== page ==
11618 AN EXTRAORDINARY PAIR OF GILTWOOD SIDE TABLES CARVED WITH CROUCHING “CHINESE” PHEASANTS BELOW EAGLES WITH TRAILING FOLIAGE Possibly Sicilian or Neapolitan. Late Eighteenth or Early Nineteenth Century. Measurements: Height: 35″ (88.9 cm) Width: 27 1/4 (69.2 cm) Depth: 14 1/4″ (36 cm).
Of carved and gilt limewood. The old but probably later veined white and green marble tops rest on old but probably replaced slim cavetto molded supports. The bases are topped by addorsed eagles flanking eucalyptus branches and perched on a fretted interlocking circles rim, each bird holding the end of a cascading garland. Beneath is a waisted body formed of an elongated pierced guilloche pattern which rests on two addorsed crouching pheasants, The whole resting on a plan brown and white veined marbleized plinths. Very old refreshments to gilding particularly to the floral swags. Minor repairs commensurate with age and use.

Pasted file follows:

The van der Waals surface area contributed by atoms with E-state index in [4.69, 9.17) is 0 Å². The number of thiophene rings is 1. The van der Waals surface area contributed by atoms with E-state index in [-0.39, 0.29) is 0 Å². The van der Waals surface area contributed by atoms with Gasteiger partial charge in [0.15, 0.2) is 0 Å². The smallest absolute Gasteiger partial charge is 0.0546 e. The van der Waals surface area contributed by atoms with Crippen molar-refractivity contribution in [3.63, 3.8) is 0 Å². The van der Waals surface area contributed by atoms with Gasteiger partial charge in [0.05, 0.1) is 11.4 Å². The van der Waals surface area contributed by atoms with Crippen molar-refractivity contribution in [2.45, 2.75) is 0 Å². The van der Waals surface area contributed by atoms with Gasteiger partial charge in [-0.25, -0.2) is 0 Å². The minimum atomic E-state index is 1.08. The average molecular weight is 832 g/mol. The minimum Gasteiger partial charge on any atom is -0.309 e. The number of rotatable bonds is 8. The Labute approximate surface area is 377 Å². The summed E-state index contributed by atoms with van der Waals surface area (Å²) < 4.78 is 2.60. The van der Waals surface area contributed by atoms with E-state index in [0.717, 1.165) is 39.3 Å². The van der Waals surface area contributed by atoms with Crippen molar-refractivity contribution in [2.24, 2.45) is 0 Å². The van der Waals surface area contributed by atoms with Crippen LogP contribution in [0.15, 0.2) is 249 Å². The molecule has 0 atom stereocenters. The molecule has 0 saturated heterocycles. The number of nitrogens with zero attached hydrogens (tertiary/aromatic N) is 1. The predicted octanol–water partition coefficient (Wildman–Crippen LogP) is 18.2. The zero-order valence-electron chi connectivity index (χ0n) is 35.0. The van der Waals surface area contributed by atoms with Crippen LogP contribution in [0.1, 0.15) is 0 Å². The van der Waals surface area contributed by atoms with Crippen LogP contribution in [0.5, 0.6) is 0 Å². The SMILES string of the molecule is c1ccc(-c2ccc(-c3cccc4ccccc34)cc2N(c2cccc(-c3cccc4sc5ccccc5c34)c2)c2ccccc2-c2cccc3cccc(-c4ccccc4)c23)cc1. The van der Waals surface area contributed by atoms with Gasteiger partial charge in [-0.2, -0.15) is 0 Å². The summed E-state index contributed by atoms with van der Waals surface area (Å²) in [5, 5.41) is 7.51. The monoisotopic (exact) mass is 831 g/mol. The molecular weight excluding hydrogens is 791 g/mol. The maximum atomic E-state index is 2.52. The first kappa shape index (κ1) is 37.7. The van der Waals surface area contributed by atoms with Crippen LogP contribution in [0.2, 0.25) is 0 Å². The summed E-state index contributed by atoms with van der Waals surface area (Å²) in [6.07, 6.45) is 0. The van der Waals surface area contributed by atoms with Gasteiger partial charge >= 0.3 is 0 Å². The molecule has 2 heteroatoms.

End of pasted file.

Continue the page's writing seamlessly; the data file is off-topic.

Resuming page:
Paper labels with indistinct writing on the underside the tops.
Indistinct ink inscription, possibly a signature, beneath molding of plinth
Above all other centers of the eighteenth and nineteenth century decorative arts in Europe, perhaps none surpassed Italy in terms of inventiveness and experimentation in design.
Most notable in this regard were the works of Ennemond Alexandre Petitot in Parma and Giovanni Battista Piranesi in Rome. Petitot’s iconic designs for vase forms from his Suite de Vases (1764) and Mascarade a la Greque (1771) depicts classical prototypes distorted and decorated in imaginatively masterful ways sometimes verging on the outlandish.
Full research report available on request.